365 Days, 100 Films #54 – Captain America: The First Avenger (2011)

Captain America: The First Avenger, 2011.

Directed by Joe Johnston.
Starring Chris Evans, Tommy Lee Jones, Hugo Weaving, Stanley Tucci, Hayley Atwell, Dominic Cooper, Sebastian Stan and Toby Jones.

Captain America The First Avenger

Steve Rogers is too small to serve for America in World War II so he enlists in a super-soldier serum military experiment. After which, he becomes Captain America and must battle the evil, renegade Nazi, Red Skull.

Captain America The First Avenger
Now that’s how you make an action film. Let the plot and characters develop naturally, rather than treating them as awkward fillers from one action sequence to the next. Fill the supporting cast with great character actors. Dominic Cooper, Toby Jones, Stanley Tucci, Hugo Weaving and Tommy Lee Jones; the depth of talent is like a Man City substitute bench.

As nearly everything Marvel does these days, Captain America is part of a larger continuity. He’ll eventually lead the superhero dream team – The Avengers (with The Hulk, Iron Man and Thor) – against whatever foe Joss Whedon has fudged in for 2012. The scope of the project is admirable. Trusting the gamble with Whedon, even more so.

So that’s why there’s the awkward subtitle to Captain America, the ‘First Avenger’ bit. He’s, well, you know, the first one. Steve Rogers (Chris Evans) exists in a pre-superhero world. After a military experiment to create the ultimate super soldier, he is its first dawn. It’s 1942, and America is in the thick of the Second World War.

They didn’t have to do it this way. Captain America could have easily have been translated to Iraq or Afghanistan, just as Iron Man was. But they were brave again. They went for a period setting, and it opens up so many more possibilities. First off, you get the Nazis as villains, who are the best movie bad guys in cinema. You can’t beat a good evil Nazi. Secondly, it allows for period detail. The streets are crammed with automobiles, not cars. Men wear suits and hats. There’s the lost dialect of wise-guys, dames, bullies. At a Future Technology fair early in the film, we see Tony “Iron Man” Stark’s father, Howard (Dominic Cooper), demonstrating a hover car. His suit is sharp and his moustache pencil thin. Florescent lights illuminate the stage and his dancer girl assistants are dressed flamboyantly like Can-Can girls. It shares the appearance with the Deco-Steampunk levels of Bioshock.

This fair is where Rogers gets his shot. Knocked back by the army countless times for being too small, having a pigeon chest, asthma – everything, really – he attempts to sign up again. The kid’s body denies his heart. This is all shown in seamless CGI. Chris Evans is a muscular guy, and it is his physique that performs as Captain America later on. Before he is transformed into such, though, Steve Rogers is thinned down into a puny body. It’s entirely believable. This is how CGI should be used – to fool the eye, not to impress it.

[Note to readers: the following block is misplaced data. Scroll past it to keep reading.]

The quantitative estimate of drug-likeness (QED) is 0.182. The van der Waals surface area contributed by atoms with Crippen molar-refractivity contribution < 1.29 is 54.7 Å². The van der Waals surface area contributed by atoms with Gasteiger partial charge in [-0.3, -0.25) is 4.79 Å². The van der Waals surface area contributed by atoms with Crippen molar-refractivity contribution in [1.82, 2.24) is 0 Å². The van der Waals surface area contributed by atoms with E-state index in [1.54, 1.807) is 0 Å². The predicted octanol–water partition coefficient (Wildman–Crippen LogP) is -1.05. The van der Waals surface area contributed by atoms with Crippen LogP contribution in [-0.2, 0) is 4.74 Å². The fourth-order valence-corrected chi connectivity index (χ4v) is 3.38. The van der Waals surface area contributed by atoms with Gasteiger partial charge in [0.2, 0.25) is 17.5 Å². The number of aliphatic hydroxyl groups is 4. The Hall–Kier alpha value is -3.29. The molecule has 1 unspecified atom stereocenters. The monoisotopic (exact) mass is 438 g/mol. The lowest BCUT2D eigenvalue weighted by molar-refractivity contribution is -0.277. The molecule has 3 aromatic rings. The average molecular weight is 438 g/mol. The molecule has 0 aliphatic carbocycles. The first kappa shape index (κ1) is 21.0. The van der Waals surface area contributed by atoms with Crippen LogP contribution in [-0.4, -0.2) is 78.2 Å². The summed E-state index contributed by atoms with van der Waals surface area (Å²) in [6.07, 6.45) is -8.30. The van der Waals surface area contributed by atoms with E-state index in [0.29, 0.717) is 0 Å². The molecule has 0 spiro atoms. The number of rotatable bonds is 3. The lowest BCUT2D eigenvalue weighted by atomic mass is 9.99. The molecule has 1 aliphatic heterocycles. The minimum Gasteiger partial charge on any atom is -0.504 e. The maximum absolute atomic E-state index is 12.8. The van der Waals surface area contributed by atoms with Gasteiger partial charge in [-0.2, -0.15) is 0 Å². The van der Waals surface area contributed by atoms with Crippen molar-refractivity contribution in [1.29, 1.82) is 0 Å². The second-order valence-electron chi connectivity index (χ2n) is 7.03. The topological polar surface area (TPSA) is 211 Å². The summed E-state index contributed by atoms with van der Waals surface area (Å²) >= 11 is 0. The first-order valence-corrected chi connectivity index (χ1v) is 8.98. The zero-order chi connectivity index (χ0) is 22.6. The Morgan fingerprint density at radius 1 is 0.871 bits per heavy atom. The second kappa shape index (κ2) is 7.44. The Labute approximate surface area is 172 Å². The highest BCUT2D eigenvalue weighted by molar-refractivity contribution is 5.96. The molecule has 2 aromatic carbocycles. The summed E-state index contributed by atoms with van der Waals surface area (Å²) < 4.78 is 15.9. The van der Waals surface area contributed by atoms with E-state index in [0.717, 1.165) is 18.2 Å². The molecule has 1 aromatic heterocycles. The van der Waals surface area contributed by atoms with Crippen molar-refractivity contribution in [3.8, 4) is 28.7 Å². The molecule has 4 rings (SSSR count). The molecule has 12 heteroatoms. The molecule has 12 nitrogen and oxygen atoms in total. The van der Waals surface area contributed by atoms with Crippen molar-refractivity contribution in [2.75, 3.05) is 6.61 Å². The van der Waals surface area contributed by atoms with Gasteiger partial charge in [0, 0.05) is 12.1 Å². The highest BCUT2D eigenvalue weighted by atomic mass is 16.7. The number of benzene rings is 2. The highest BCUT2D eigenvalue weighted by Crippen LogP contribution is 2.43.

Admiring his spirit, Dr. Abraham Erskine (Stanley Tucci) asks if he would like to be a test subject for a military experiment. Of course. Rogers would do anything to help the war effort.

There are bigger men than him at the training camp. Better with a rifle and fitter, too. But none have his spirit. And that’s what makes Rogers a hero. If the super soldier serum were given to anyone else, they’d be a super-something, but not a super-hero. The biggest, toughest guy at the training camp, the front-runner for the first test, is a bully. Given the serum, he’d be a super-bully. The Nazis, as Dr. Erskine points out, are bullies. They forced him from his home because of his faith. He wants Rogers as the first test-subject. In a climate of dark, tortured superheroes, it’s nice to have one that stands bravely and unconflicted in the light.

Unfortunately, Captain America completely misses the potential of its middle act. After finally proving to military commanders that he is more than a propaganda tool, they give Captain America his own unit of soldiers. Their task is to destroy the Red Skull’s (Hugo Weaving) remaining Hydra (a renegade Nazi organisation devoted to Red Skull) weapons facilities. The team is diverse and full of banter. There’s a guy from Boston with an Irish moustache and hat; a manic French chap; a black man – all you could want. What they would really benefit from, in character development terms, is time to plan out and execute at least one of these weapons facilities. This is easy to do. Simply write in that Red Skull commands only three weapon factories – one that was destroyed by Captain America at the start, the second with his team, and the last one for the conclusion. However, the film instead chooses to list numerous weapons facilities they need to destroy, and hurries it along in an entertaining, but rushed montage. Not only does it fail to capitalise on the idea of Captain America leading a team (which will be of vital importance to the Avengers project), but it also makes Red Skull look a bit of an idiot. They’ve defeated him once already, and now they’re storming through a load of his high-tech, ultra-secure, Nazi fortresses. It hardly contributes anything to his threat. But then again, he does have a red skull, which is pretty creepy.

But it’s the only gripe. Captain America is a solid film, and for the most part, takes its time over the important stuff. The bad-guy is bad and the good-guy is good. And that really works. What a surprise.


Oli Davis

365 Days, 100 Films

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